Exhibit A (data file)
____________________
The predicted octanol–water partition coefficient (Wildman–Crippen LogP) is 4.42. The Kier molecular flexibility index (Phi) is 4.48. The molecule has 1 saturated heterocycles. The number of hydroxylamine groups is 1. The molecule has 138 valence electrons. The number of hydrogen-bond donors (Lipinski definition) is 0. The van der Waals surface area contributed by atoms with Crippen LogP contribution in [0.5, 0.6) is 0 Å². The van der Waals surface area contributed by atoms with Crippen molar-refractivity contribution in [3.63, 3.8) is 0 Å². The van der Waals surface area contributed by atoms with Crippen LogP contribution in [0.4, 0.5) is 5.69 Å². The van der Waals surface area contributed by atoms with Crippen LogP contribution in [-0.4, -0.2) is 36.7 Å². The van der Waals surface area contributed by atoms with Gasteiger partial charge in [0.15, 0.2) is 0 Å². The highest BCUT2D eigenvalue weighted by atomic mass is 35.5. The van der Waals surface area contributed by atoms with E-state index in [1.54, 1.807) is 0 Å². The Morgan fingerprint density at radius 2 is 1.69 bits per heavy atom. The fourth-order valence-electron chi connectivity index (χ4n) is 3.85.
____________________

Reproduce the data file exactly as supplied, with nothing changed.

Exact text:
The predicted octanol–water partition coefficient (Wildman–Crippen LogP) is 4.42. The Kier molecular flexibility index (Phi) is 4.48. The molecule has 1 saturated heterocycles. The number of hydroxylamine groups is 1. The molecule has 138 valence electrons. The number of hydrogen-bond donors (Lipinski definition) is 0. The van der Waals surface area contributed by atoms with Crippen LogP contribution in [0.5, 0.6) is 0 Å². The van der Waals surface area contributed by atoms with Crippen molar-refractivity contribution in [3.63, 3.8) is 0 Å². The van der Waals surface area contributed by atoms with Crippen LogP contribution in [0.4, 0.5) is 5.69 Å². The van der Waals surface area contributed by atoms with Crippen LogP contribution in [-0.4, -0.2) is 36.7 Å². The van der Waals surface area contributed by atoms with Gasteiger partial charge in [0.15, 0.2) is 0 Å². The highest BCUT2D eigenvalue weighted by atomic mass is 35.5. The van der Waals surface area contributed by atoms with E-state index in [1.54, 1.807) is 0 Å². The Morgan fingerprint density at radius 2 is 1.69 bits per heavy atom. The fourth-order valence-electron chi connectivity index (χ4n) is 3.85.